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Dublin, capital of the Republic of Ireland, is on Ireland’s east coast at the mouth of the River Liffey. Its historic buildings include Dublin Castle, dating to the 13th century, and imposing St Patrick’s Cathedral, founded in 1191. City parks include landscaped St Stephen’s Green and huge Phoenix Park, containing Dublin Zoo. The National Museum of Ireland explores Irish heritage and culture.
The population of the Republic of Ireland is estimated at over 4 million (in 2004). Of those, over 1.2 million live in the Greater Dublin Area. Ireland has a young population, with 44% of the population under 25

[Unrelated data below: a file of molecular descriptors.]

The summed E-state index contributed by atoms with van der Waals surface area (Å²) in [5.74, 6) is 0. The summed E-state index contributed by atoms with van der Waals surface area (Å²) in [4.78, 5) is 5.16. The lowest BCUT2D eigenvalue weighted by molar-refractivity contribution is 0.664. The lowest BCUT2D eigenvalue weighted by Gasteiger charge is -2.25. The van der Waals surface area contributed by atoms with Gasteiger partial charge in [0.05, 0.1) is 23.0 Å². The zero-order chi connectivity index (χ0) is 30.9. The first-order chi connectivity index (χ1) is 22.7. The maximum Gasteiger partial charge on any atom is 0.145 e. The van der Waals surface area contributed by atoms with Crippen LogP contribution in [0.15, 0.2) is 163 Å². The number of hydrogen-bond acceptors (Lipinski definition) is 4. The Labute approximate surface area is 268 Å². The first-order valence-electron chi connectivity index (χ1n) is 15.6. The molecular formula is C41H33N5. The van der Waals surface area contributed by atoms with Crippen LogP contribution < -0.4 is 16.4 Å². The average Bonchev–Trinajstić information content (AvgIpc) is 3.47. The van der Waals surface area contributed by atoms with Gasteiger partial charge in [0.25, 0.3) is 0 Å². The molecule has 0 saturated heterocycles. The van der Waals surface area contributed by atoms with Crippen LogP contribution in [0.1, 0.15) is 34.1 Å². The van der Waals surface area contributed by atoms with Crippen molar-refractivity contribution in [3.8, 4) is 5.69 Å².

The National Museum of Ireland explores Irish heritage and culture. The population of the Republic of Ireland is estimated at over 4 million (in 2004). Of those, over 1,2 million live in the Greater Dublin Area. Dublin is a warm and welcoming city, known for the friendliness of its people and famous for its (“crack”)—that mixture of repartee, humour, intelligence, and acerbic and deflating insight that has attracted writers, intellectuals, and visitors for centuries.
It has faded grandeur and a comfortably worn sense. Some one-fourth of the residents of the Republic of Ireland live in the Greater Dublin urban area, providing a good deal of bustle. The city’s heart is divided north-south by the River Liffey, with O’Connell’s Bridge connecting the two parts. Pubs (where much of the city’s social life is conducted), cafés, and restaurants abound, and Irish musicality rarely allows silence.